Toilet flange repair isn’t easy. There are a couple of possibilities with replacing a toilet flange, and everything depends on the size and type of pipe.
• If the pipe has a 4-inch inside diameter:
If the plastic pipe has a 3-inch inside diameter, you’ll have to remove the old flange from the outside of the pipe. This is a difficult task because you have to make the opening around the flange large enough to peal the old flange off the pipe. In addition, there is no guarantee of success with this type of toilet repair; it takes a plumber many years to master the art of splitting the glue joint without damaging the pipe.
If a closet flange is cast iron, then you would have to use a hammer and chisel to break the flange and remove it.
• If it is a 4-inch pipe:
• If it is a 3-inch cast iron pipe:
If the closet flange is lead and installed on the outside of the pipe, you will have to remove the old flange and re-caulk it, and then pour a new lead joint. You can also install an expanding one on the outside, but that would require breaking up the floor to get the flange down into the floor.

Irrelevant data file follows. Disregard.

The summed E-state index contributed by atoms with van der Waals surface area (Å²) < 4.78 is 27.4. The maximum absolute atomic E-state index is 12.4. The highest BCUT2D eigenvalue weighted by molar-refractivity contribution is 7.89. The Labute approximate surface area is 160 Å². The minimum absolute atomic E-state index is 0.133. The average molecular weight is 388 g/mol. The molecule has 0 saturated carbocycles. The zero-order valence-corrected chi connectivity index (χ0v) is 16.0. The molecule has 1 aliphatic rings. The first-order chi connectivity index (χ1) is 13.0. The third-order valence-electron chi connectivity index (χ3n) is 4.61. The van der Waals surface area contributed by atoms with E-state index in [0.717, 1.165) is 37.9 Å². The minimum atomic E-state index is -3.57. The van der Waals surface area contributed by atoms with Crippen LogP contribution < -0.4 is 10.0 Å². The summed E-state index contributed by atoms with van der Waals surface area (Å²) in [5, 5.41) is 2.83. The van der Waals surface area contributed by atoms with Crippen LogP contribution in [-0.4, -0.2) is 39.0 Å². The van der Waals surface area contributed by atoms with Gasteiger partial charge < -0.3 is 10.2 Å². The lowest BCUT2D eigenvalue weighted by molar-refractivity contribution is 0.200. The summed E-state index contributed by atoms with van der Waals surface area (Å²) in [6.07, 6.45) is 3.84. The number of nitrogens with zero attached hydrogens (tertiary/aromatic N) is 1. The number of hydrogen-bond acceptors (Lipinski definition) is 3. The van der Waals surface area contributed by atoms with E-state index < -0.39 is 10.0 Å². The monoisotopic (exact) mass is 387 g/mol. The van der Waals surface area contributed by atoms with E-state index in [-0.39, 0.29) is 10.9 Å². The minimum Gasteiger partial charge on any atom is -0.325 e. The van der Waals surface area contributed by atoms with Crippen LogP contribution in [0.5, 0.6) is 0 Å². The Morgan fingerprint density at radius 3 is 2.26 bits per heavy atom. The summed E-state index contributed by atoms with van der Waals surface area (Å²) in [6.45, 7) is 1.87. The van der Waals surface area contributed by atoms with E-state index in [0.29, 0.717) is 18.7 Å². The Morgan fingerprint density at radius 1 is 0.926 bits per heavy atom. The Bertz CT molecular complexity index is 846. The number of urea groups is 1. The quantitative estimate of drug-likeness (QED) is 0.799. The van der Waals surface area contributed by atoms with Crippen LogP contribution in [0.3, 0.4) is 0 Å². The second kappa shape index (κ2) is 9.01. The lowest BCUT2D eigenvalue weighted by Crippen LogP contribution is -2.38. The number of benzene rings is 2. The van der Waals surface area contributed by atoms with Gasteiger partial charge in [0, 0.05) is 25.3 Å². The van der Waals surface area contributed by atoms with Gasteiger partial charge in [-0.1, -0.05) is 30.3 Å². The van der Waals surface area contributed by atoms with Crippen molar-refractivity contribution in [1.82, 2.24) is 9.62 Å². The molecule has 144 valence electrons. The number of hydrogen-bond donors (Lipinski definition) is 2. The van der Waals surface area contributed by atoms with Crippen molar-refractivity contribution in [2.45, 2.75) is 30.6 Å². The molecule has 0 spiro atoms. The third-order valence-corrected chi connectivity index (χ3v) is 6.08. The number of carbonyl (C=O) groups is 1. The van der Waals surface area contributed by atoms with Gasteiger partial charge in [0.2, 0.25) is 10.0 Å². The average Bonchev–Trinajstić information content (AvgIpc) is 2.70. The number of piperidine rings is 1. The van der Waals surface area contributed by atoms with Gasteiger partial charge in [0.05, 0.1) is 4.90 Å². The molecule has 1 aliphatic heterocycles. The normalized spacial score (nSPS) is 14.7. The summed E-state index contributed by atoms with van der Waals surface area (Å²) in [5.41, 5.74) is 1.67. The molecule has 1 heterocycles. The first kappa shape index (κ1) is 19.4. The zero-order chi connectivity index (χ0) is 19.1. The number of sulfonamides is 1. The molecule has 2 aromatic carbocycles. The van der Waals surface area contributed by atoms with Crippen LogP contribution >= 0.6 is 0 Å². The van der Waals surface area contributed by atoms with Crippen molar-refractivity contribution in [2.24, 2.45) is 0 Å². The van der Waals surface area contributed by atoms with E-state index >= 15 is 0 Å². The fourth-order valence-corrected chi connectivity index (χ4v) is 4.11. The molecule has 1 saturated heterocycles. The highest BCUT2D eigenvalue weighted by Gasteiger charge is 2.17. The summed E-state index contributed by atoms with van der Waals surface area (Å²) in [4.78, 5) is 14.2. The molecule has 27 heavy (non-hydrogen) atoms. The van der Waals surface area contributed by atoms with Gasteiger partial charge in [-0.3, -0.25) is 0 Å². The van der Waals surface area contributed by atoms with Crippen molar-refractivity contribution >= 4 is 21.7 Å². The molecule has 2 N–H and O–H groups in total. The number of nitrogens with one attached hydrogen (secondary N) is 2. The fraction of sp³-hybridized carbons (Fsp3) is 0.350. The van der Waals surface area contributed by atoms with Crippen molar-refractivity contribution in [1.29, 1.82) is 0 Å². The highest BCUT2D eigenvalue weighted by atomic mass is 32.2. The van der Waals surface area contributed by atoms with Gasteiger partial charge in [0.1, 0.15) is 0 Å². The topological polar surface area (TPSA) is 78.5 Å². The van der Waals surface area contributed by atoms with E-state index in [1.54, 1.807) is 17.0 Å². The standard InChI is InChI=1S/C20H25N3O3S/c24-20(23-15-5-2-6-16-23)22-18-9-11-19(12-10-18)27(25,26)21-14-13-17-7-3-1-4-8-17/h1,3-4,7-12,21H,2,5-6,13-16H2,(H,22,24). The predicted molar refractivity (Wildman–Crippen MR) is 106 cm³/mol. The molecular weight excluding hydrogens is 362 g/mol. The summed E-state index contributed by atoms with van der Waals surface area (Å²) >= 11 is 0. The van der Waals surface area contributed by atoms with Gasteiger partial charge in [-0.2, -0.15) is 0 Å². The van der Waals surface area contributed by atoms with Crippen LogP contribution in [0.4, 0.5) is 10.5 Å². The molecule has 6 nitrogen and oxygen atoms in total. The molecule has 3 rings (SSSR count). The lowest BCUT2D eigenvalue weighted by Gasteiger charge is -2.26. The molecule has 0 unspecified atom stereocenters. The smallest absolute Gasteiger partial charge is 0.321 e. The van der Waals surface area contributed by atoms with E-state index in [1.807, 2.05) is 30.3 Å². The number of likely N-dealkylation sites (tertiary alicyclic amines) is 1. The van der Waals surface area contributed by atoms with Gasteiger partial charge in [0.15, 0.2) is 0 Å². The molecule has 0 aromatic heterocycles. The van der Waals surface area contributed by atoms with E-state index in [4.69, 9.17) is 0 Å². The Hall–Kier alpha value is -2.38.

After setting every flange, make sure you screw it to the floor so it will not rise up when you tighten down the toilet. Bolt the flange down through the holes supplied in the flange with concrete or wood anchors that are galvanized or brass so they won't rust and break. And when you tighten it, never use more than a 6-inch crescent and two fingers on the handle to get the nuts tight. In addition, if you use a plastic flange, make sure you use one with a stainless steel outer ring, so it won't rust and is stronger than the plastic itself. Again, no toilet should be tightened so tight it breaks the flange. A toilet should always be set level and the edge that touches the floor should be sealed with calk to prevent it from smelling.